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Category:    Home > Reviews > Horror > Monster > Thriller > Vampire > Science Fiction > Drama > Supernatural > Universal Monsters: Icons of Horror Collection 4K (Dracula (1931) / Frankenstein (1931) / The Invisible Man (1933) / The Wolfman (1941) / 4K Ultra HD Blu-rays w/Blu-rays)

Universal Monsters: Icons of Horror Collection 4K (Dracula (1931) / Frankenstein (1931) / The Invisible Man (1933) / The Wolfman (1941) / 4K Ultra HD Blu-rays w/Blu-rays)

4K Picture: A- Picture: B+ Sound: A- Extras: B Films: A-

At long last, the classic Universal Monsters have made their way onto eye popping 4K UHD disc and the results are worth the wait in this new Icons Of Horror Collection. These are some of the greatest and most inspirational horror films of all time and it is very impressive to see the restoration work that has been done here. Of course these movies have been tons of releases over the years on various formats, but this is definitely the end all be all version for the time being. I say that because I thought seeing the 1080p 2012 Blu-rays (which are also included in this set, reviewed elsewhere on this site in a larger set) was an improvement until I saw this set and wow. It really is worth shelling out the extra money for this set if you're a hardcore fan for this 8-disc set from Universal.

I'm sure the rest of the Universal Monster gang is on their way to 4K UHD in the coming months. For now though, this four disc set will whet your appetite and leave you wanting more.

Dracula (1931) the Bela Lugosi / Tod Browning classic that is still one of the best imaginings of the classic Bram Stoker text. The Spanish Version is also included. This is the 90th anniversary of the film. The bloodthirsty and powerful vampire, Count Dracula, heads to London from his native home, and slowly begins to turn those around him into his mindless victims. When he falls in love with Mina, he ends up in a trap set by vampire hunter Van Helsing, a worthy adversary.

The film also stars Dwight Frye, Helen Chandler, Edward Van Sloan, and David Manners.

Frankenstein (1931) The Boris Karloff classic directed by James Whale is simply a masterpiece of filmmaking. A mad scientist creates a monster out of human parts and brings him to life in his high tech laboratory. Part German Expressionism, Mary Shelley's story is brought to life. This is the 90th anniversary of the film.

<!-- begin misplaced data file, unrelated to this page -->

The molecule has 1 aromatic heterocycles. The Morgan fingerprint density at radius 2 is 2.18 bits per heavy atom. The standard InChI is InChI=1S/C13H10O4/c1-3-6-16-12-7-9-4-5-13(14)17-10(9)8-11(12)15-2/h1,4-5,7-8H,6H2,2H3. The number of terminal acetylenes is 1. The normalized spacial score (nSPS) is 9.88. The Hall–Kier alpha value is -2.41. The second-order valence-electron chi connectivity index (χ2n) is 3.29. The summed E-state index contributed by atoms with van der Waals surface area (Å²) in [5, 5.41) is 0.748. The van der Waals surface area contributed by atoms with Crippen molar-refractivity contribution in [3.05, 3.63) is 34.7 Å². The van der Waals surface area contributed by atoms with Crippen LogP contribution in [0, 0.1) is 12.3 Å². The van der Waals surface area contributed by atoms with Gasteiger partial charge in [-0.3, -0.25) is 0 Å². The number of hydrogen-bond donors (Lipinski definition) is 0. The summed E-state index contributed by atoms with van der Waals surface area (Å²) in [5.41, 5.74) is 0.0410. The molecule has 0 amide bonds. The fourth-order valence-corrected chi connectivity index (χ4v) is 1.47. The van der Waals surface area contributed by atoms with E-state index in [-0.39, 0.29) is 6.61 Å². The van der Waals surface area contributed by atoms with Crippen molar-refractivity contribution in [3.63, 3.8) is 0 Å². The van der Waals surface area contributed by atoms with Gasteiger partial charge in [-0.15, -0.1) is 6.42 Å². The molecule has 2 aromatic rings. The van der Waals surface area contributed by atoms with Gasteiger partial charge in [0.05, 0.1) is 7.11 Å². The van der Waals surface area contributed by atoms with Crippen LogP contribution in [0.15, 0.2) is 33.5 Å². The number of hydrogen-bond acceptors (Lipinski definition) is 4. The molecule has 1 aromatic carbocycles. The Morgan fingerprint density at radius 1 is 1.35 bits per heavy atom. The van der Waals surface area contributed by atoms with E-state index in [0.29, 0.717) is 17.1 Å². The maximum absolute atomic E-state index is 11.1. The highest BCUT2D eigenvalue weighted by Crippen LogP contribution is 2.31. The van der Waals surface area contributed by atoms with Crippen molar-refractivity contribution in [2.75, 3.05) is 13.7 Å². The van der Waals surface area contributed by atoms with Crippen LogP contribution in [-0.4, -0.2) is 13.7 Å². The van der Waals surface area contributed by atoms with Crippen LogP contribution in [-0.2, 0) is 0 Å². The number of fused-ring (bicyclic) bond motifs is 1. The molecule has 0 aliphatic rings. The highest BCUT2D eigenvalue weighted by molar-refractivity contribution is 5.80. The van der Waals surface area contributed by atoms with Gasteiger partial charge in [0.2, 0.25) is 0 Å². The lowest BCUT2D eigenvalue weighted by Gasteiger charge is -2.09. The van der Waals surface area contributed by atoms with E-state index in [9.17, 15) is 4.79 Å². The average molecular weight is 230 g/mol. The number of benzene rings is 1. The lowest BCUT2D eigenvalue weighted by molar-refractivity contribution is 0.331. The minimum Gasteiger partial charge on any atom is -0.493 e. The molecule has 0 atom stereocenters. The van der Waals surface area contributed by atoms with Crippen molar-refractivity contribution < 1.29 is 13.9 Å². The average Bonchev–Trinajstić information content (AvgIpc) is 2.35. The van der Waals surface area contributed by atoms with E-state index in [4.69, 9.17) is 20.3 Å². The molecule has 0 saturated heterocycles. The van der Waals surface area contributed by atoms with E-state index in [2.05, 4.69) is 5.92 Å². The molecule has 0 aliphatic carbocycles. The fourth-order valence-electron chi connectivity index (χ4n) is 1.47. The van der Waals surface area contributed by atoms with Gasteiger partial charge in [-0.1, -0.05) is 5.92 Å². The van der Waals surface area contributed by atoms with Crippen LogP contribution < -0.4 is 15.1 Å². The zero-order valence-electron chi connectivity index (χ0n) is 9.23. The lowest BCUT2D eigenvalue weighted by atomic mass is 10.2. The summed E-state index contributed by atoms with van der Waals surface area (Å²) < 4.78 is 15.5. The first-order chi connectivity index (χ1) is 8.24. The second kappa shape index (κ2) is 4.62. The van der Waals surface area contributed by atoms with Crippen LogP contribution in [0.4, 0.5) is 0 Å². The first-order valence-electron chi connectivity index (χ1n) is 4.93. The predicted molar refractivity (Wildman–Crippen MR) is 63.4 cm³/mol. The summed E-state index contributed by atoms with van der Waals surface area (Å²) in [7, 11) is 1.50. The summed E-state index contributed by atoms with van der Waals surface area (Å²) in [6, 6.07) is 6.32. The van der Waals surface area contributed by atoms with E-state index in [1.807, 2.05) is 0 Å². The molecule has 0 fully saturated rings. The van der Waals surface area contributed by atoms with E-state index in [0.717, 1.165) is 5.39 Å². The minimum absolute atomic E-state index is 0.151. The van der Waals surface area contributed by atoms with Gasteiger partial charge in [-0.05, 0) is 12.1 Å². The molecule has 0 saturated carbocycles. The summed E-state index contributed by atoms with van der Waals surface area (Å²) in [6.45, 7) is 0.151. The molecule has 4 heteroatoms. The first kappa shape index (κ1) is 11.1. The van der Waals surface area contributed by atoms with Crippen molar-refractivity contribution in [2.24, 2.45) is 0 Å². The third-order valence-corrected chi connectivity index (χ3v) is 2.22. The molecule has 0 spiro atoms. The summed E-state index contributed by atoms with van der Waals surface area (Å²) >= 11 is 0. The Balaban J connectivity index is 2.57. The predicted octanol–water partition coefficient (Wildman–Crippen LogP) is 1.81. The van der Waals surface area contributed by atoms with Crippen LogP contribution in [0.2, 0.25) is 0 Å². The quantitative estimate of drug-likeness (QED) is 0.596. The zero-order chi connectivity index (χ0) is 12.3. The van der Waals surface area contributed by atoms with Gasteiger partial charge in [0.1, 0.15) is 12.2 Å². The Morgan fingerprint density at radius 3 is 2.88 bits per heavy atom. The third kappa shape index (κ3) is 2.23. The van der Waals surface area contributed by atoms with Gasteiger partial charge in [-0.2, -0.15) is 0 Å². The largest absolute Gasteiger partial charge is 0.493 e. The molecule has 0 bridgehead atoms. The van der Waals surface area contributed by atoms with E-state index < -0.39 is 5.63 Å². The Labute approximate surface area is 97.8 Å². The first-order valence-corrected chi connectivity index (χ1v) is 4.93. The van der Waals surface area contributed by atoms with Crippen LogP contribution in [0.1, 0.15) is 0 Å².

The film also stars Colin Clive, Dwight Frye, Mae Clarke, and Edward Von Sloan.

The Invisible Man (1933) Claude Rains is The Invisible Man in the James Whale directed film that still holds up to this day. The special effects are remarkable for the time as is the superb filmmaking in this frantic and perfectly executed horror thriller. Dr. Jack Griffin has made a groundbreaking discovery in that he creates an invisible formula. But as the Dr. experiments more and more with being invisible, he soon starts to lose his grip on reality.

The film also stars Gloria Stuart (Cameron's Titanic), William Harrigan, and Una O'Connor.

The Wolf Man (1941) The original Lon Chaney Jr. classic has some of the greatest special effects makeup of all time (by Jake Pierce) and remains one of the best horror movies ever made. Chaney Jr. stars as Larry Talbot, a man who saves a woman from a rabid werewolf after seeing a bizarre Gypsy, and gets bitten as a result. Now, when the moon is full and the wolfsbane blooms, Larry turns into a beastly inhuman creature! This is the 80th anniversary of the film.

The film also stars Bela Lugosi, Curt Siodmak, Maria Ouspenskaya, and Claude Rains.

The Monsters are presented here in native 4K (2160p from new scans off of the original 35mm nitrate negatives, et al) on 4K UHD disc with an HEVC/H.265 codec and original aspect ratios of 1.37:1, HDR (high dynamic range) and English DTS-HD MA (Master Audio) 2.0 Mono lossless mixes (48kHz, 24-bit). The biggest improvements over the (also included) 2012 issued 1080p Blu-ray discs is definition and detail. You can see some detail in the image and heavier contrast (even in the black and white) that makes the characters pop a bit more than the 1080p versions, but when you do direct comparisons, you can really see the improvements. The 4K discs also boast higher bitrates than the Blu-rays that adds an extra boost in white levels and a bit more detail in the overall image.

Special Features:

The Road to Dracula

Feature Length Audio Commentaries by David J. Skal and Stephen Haberman on Dracula

Feature Length Audio Commentaries by Rudy Behlmer and Christopher Frayling on Frankenstein

Feature Length Audio Commentary by Rudy Behlmer on Invisible Man

Feature Length Audio Commentary by Tom Weaver on Wolf Man

The Frankenstein Files: How Hollywood Made a Monster

Karloff: The Gentle Monster

Universal Horror documentary

Frankenstein Archives Boo! - short film for 100 Years Of Universal

Monster Tracks

Monster by Moonlight

The Wolf Man: From Ancient Curse to Modern Myth

and Now You See Him: The Invisible Man Revealed

These films are timeless and thanks to modern technology, we get to see them in greater detail as time passes by. They also remain four of the most imitated and remade films ever. This set is truly a delight and just in time for Halloween!

- James Lockhart



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